An Invercargill woman is calling for Southland Boys’ High School to change one of its house colours after pupils were seen dressed in blackface and afro wigs at their sports day.
“I was pulling into a park when I saw one of them and thought, ‘Oh my gosh’.
“When I got out of the car, I saw about 20 of them painted black, some wearing those black clown wigs that look like afros,” the woman, who wanted to remain anonymous, said.
SBHS held its annual sports day event on Thursday. Hundreds of pupils dressed up in their house colours, including Pearce House, which is represented by the colour black.
SBHS board of trustees chair Jan Ormsby yesterday apologised on behalf of the school and said it had a “zero tolerance for racism”.
“We sincerely apologise for the harm or offence that has been caused by any students wearing blackfaces on sports day,” Ormsby said.
“It is not appropriate, and we consider it to be offensive.”
The woman who complained wondered if the pupils understood the significance of their costume choice and how culturally insensitive it was.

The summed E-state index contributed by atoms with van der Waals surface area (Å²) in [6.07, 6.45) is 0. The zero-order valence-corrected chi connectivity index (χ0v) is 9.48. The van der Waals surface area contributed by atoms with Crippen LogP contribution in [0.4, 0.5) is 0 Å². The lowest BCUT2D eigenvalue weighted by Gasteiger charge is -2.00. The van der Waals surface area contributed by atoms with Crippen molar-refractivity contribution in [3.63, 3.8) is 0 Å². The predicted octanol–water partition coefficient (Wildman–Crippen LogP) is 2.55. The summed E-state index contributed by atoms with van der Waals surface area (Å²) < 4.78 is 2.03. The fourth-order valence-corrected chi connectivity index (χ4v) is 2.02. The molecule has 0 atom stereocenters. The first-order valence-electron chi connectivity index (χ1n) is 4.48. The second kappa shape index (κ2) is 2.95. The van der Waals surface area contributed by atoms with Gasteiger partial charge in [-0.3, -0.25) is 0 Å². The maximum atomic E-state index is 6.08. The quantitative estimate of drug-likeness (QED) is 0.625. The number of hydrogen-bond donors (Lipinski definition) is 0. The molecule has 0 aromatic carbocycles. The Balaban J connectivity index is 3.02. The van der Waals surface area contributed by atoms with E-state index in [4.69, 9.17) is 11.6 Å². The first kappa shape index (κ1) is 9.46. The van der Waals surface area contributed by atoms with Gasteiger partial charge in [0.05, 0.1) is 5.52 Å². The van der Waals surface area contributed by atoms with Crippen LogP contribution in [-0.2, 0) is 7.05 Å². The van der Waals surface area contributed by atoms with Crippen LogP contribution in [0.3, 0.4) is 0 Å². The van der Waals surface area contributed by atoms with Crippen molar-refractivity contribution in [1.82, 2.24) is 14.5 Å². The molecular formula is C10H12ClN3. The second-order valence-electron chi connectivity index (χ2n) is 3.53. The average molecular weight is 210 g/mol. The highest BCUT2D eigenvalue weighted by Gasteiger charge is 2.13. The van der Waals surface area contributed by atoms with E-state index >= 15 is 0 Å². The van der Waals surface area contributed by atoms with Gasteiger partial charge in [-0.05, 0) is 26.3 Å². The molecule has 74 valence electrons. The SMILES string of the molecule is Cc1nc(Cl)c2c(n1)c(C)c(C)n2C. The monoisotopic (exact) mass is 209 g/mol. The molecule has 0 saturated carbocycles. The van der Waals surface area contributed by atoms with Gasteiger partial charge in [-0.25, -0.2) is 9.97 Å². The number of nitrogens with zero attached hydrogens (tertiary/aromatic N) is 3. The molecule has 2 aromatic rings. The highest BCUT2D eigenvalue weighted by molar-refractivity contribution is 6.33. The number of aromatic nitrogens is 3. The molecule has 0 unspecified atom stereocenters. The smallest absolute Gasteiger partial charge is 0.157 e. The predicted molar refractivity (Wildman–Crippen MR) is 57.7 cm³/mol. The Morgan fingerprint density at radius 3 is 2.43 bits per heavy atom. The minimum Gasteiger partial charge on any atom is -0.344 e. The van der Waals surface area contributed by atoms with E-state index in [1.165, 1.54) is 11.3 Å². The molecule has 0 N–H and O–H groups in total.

“It makes you think about what they’re teaching them, our country’s history?”
She argued while pupils from other house groups also wore body paint, it was not the same as impersonating people of colour.
“There’s a loaded history that comes with dressing like that [in blackface].”
When she visited the school’s website yesterday, she was “pretty shocked” to find an image from a previous sports day, understood to be from about eight years ago.
Some pupils were wearing flax skirts, while others held sticks and had leopard-print material wrapped around them.
Ormsby said pupils painted their bodies and faces at every sports day.
However, it was 2021, and while the school had a “traditional heart”, it was committed to adapting to “the modern world”.
The school planned to work with its wider community on appropriate ways to “build the culture” of its houses and have discussions with its young men about racism.
Pupils involved in any “inappropriate behaviour” would be reprimanded and educated to understand the effects of their actions.
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